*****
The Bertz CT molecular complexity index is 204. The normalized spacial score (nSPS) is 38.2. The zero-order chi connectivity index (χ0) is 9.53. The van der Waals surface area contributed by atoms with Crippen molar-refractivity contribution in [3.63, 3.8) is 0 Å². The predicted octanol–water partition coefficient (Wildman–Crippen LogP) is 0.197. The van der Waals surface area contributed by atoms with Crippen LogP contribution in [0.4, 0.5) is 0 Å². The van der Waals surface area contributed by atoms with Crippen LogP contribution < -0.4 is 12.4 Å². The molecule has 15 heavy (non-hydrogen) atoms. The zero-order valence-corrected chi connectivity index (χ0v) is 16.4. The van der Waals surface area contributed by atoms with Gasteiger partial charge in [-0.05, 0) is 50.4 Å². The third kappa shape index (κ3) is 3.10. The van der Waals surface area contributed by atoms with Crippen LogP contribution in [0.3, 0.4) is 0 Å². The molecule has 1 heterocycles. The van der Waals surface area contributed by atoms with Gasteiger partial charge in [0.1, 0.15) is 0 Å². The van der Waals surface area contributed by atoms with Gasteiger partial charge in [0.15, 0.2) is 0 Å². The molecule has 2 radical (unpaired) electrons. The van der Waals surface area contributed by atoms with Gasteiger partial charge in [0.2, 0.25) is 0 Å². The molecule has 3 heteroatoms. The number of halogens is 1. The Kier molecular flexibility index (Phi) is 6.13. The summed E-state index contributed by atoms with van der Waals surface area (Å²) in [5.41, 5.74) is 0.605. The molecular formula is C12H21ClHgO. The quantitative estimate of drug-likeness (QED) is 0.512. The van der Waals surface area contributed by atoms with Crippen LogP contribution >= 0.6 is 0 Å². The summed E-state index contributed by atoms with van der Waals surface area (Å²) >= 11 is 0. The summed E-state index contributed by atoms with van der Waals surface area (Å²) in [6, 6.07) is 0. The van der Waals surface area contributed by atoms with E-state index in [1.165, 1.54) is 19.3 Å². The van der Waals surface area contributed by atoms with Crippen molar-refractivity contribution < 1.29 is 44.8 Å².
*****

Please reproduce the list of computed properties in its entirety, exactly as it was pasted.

The Bertz CT molecular complexity index is 204. The normalized spacial score (nSPS) is 38.2. The zero-order chi connectivity index (χ0) is 9.53. The van der Waals surface area contributed by atoms with Crippen molar-refractivity contribution in [3.63, 3.8) is 0 Å². The predicted octanol–water partition coefficient (Wildman–Crippen LogP) is 0.197. The van der Waals surface area contributed by atoms with Crippen LogP contribution in [0.4, 0.5) is 0 Å². The van der Waals surface area contributed by atoms with Crippen LogP contribution < -0.4 is 12.4 Å². The molecule has 15 heavy (non-hydrogen) atoms. The zero-order valence-corrected chi connectivity index (χ0v) is 16.4. The van der Waals surface area contributed by atoms with Gasteiger partial charge in [-0.05, 0) is 50.4 Å². The third kappa shape index (κ3) is 3.10. The van der Waals surface area contributed by atoms with Crippen LogP contribution in [0.3, 0.4) is 0 Å². The molecule has 1 heterocycles. The van der Waals surface area contributed by atoms with Gasteiger partial charge in [0.1, 0.15) is 0 Å². The van der Waals surface area contributed by atoms with Gasteiger partial charge in [0.15, 0.2) is 0 Å². The molecule has 2 radical (unpaired) electrons. The van der Waals surface area contributed by atoms with Gasteiger partial charge in [0.2, 0.25) is 0 Å². The molecule has 3 heteroatoms. The number of halogens is 1. The Kier molecular flexibility index (Phi) is 6.13. The summed E-state index contributed by atoms with van der Waals surface area (Å²) in [5.41, 5.74) is 0.605. The molecular formula is C12H21ClHgO. The quantitative estimate of drug-likeness (QED) is 0.512. The van der Waals surface area contributed by atoms with Crippen LogP contribution >= 0.6 is 0 Å². The summed E-state index contributed by atoms with van der Waals surface area (Å²) >= 11 is 0. The summed E-state index contributed by atoms with van der Waals surface area (Å²) in [6, 6.07) is 0. The van der Waals surface area contributed by atoms with E-state index in [1.165, 1.54) is 19.3 Å². The van der Waals surface area contributed by atoms with Crippen molar-refractivity contribution < 1.29 is 44.8 Å².